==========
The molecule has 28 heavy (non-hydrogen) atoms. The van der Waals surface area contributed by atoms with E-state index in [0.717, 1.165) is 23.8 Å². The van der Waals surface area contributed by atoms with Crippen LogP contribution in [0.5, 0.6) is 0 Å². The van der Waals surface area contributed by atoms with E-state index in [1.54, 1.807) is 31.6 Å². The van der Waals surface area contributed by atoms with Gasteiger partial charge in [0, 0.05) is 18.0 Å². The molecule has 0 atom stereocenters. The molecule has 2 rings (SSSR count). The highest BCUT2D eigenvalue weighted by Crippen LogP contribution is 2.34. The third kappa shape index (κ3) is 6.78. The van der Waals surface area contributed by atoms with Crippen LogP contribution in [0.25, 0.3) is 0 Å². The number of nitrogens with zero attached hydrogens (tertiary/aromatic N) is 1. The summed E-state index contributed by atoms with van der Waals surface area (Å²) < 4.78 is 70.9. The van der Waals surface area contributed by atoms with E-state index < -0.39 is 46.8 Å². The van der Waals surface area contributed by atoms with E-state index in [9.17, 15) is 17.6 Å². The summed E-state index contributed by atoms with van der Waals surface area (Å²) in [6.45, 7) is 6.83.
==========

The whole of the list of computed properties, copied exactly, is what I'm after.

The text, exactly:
The molecule has 28 heavy (non-hydrogen) atoms. The van der Waals surface area contributed by atoms with E-state index in [0.717, 1.165) is 23.8 Å². The van der Waals surface area contributed by atoms with Crippen LogP contribution in [0.5, 0.6) is 0 Å². The van der Waals surface area contributed by atoms with E-state index in [1.54, 1.807) is 31.6 Å². The van der Waals surface area contributed by atoms with Gasteiger partial charge in [0, 0.05) is 18.0 Å². The molecule has 0 atom stereocenters. The molecule has 2 rings (SSSR count). The highest BCUT2D eigenvalue weighted by Crippen LogP contribution is 2.34. The third kappa shape index (κ3) is 6.78. The van der Waals surface area contributed by atoms with Crippen LogP contribution in [0.25, 0.3) is 0 Å². The number of nitrogens with zero attached hydrogens (tertiary/aromatic N) is 1. The summed E-state index contributed by atoms with van der Waals surface area (Å²) < 4.78 is 70.9. The van der Waals surface area contributed by atoms with E-state index < -0.39 is 46.8 Å². The van der Waals surface area contributed by atoms with E-state index in [9.17, 15) is 17.6 Å². The summed E-state index contributed by atoms with van der Waals surface area (Å²) in [6.45, 7) is 6.83.